Anne L. Peters, MD, CDE; Michael R. Rickels, MD

Disclosures

June 28, 2013

In This Article

Transplanting Just the Islet Cells

Dr. Peters: Those patients must be very happy -- no insulin and doing well. Now let's talk about islet cell transplants. What can you tell me about them?

Dr. Rickels: Islet transplantation is currently being investigated in the United States as a minimally invasive alternative to transplanting a whole organ. Many pancreases, for technical reasons, are not suitable to be transplanted as a whole organ but can be good sources of islet cells that can be isolated and transplanted to several patients with type 1 diabetes. In that sense, it optimizes the use of the donor pancreas. It also extends the procedure for replacing islet cells in patients with type 1 diabetes who might not be candidates to receive a whole pancreas transplant.

We are currently investigating islet transplantation for patients who have already received a kidney transplant and so are already committed to immunosuppression, as well as for patients with type 1 diabetes who are experiencing severe problems from hypoglycemia.[1,2] Both of those groups can already receive a pancreas transplant either after their kidney transplant or alone as treatment for severe hypoglycemia, but because of the major surgical risks, we feel that those groups would benefit in the future from having the potential for islet transplantation.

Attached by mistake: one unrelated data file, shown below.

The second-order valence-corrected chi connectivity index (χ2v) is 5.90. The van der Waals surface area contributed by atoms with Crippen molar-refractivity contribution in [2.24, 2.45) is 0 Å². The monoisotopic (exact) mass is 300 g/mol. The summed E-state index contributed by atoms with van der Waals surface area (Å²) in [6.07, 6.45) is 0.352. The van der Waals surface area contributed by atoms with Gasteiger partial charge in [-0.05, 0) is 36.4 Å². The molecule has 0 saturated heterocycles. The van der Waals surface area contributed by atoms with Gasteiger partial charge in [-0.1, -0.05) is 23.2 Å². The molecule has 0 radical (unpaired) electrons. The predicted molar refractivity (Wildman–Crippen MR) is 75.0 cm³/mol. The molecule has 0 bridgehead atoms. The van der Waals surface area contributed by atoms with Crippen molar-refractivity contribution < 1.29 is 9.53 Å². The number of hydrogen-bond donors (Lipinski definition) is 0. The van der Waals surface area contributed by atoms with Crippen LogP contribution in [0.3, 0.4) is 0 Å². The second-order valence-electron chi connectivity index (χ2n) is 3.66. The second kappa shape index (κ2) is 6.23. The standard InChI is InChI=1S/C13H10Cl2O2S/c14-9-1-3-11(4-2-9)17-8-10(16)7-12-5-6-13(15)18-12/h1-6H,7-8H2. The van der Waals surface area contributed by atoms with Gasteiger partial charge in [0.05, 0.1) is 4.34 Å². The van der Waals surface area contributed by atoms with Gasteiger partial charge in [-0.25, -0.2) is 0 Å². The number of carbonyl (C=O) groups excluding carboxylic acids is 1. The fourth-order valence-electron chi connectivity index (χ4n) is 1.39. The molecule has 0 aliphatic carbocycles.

Dr. Peters: How do you give islet cells?

Dr. Rickels: Islet cells are injected into the portal vein, which is the main blood vessel draining the intestines to the liver. Access to the portal vein can be obtained surgically, in which case the surgeon performs a mini-laparotomy to access the mesenteric vein leading to the portal vein. Access can also be obtained percutaneously by an interventional radiologist who passes a needle through the liver and gains access to the portal vein in a minimally invasive procedure performed under local anesthesia.

Once the catheter is placed in the portal vein, the purified islet cells -- they come in a bag much like blood products -- are infused into the portal vein, from where they follow the blood flow through the liver and end up lodging within the sinusoids, dispersed throughout the liver.

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